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Hatteras On The Rocks (Web Extra)

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This Web Extra accompanies an article by maritime attorney Greg Dahl that appears in the November-December 2013 issue of PassageMaker. In it, Dahl details the legal ramifications of towing and being towed and explains salvage law.

M/V St. Yves, a 1983 61-foot Hatteras motoryacht, was purchased in Florida in August 1999. The new owner and two of his friends decided to cruise St. Yves from Florida to her new home in Boston. Late on the third night of the voyage, they attempted to enter the port of Savannah, Georgia.

With the new owner at the helm, St. Yves struck the inshore side of the rock jetty that guards the northern flank of the Savannah River channel. The hull sustained severe damage, including numerous large holes and fractures at the bow. At 2:43 a.m., the Coast Guard, responding to a Mayday radio call from the vessel, arrived to find the owner and crew in life jackets, with their luggage packed, waiting for rescue. The owner and his two crewmen (without their luggage) were transferred to the Coast Guard patrol boat. The Coast Guard directed the owner to arrange for a commercial salvage service to remove St. Yves from her position on the Savannah River jetty.

The owner hired Sea Tow of Savannah by radio. The salvage vessel, M/V Wideload, arrived on the scene about 3:00 a.m. By then, St. Yves was without power, grinding on the rocks and taking on water. Shortly after the salvage vessel arrived, St. Yves slid back off the breakwater. The crew of Wideload was able to get a line on the yacht, but as St. Yves filled with water, she rolled over to a keel-up position and continued to sink.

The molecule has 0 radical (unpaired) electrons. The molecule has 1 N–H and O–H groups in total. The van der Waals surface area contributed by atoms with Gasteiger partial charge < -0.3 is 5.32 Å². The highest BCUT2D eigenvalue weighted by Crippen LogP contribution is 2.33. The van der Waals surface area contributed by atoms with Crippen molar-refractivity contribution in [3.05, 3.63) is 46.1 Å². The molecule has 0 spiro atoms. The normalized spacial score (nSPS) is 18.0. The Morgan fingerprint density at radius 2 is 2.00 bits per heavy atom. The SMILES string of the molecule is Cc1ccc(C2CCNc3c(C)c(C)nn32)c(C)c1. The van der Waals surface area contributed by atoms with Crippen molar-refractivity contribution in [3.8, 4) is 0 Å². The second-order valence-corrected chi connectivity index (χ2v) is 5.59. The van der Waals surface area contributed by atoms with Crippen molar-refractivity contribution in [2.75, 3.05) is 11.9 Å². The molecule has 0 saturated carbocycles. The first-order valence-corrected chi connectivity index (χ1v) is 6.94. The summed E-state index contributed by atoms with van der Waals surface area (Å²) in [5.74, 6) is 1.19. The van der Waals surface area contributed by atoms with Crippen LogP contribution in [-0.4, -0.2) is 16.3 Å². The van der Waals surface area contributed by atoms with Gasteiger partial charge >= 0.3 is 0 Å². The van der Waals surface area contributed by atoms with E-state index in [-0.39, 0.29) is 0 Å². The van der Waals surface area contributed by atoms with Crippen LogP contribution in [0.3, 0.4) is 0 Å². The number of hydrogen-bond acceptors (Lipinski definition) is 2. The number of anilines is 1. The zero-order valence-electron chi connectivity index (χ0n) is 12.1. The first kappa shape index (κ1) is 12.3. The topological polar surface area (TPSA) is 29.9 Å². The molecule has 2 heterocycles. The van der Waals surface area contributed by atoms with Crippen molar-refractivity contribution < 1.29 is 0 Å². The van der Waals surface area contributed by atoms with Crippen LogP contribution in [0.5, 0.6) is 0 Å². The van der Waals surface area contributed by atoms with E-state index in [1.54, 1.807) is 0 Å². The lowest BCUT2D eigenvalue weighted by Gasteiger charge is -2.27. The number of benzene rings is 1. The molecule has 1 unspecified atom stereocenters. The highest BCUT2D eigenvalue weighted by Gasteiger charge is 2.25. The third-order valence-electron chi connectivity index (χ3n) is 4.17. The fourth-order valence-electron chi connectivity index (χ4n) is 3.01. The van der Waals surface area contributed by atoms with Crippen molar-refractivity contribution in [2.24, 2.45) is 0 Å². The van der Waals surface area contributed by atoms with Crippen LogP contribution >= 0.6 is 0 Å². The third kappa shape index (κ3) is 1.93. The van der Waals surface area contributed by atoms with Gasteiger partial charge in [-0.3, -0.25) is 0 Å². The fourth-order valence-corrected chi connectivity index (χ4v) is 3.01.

Salvors walk in barely knee-deep water around a beached Hatteras. The vessel would eventually be rescued from peril.

Salvors walk in barely knee-deep water around a beached Hatteras. The vessel would eventually be rescued from peril.

The salvors managed to pull St. Yves out of the ship channel to a position of relative safety, attach an anchor and line, and set a strobe light above the partially submerged wreck. At the owner’s request, the salvors monitored the wreck around the clock until it was finally removed from the waterway.

The owner refused to pay the salvage charges. The owner and his insurance company sued the salvage company, claiming the salvor’s negligence contributed to the total loss of the vessel.

After hearing the testimony of several salvage experts, the admiralty court threw out the owner’s claims, found that the cause of the loss of St. Yves was an owner and crew that were “totally negligent in causing the sinking,” and awarded the salvors their full contract damages, plus attorney fees and court costs.

Under a traditional “no cure, no pay” salvage agreement, the salvors of St. Yves would likely have received no salvage award—the vessel was not saved; she sank and was a total loss. In this case, however, the court found that when the owner had called Sea Tow on the radio, he had agreed to a modified salvage contract and was bound to pay for the services provided, even if the salvage attempt proved unsuccessful.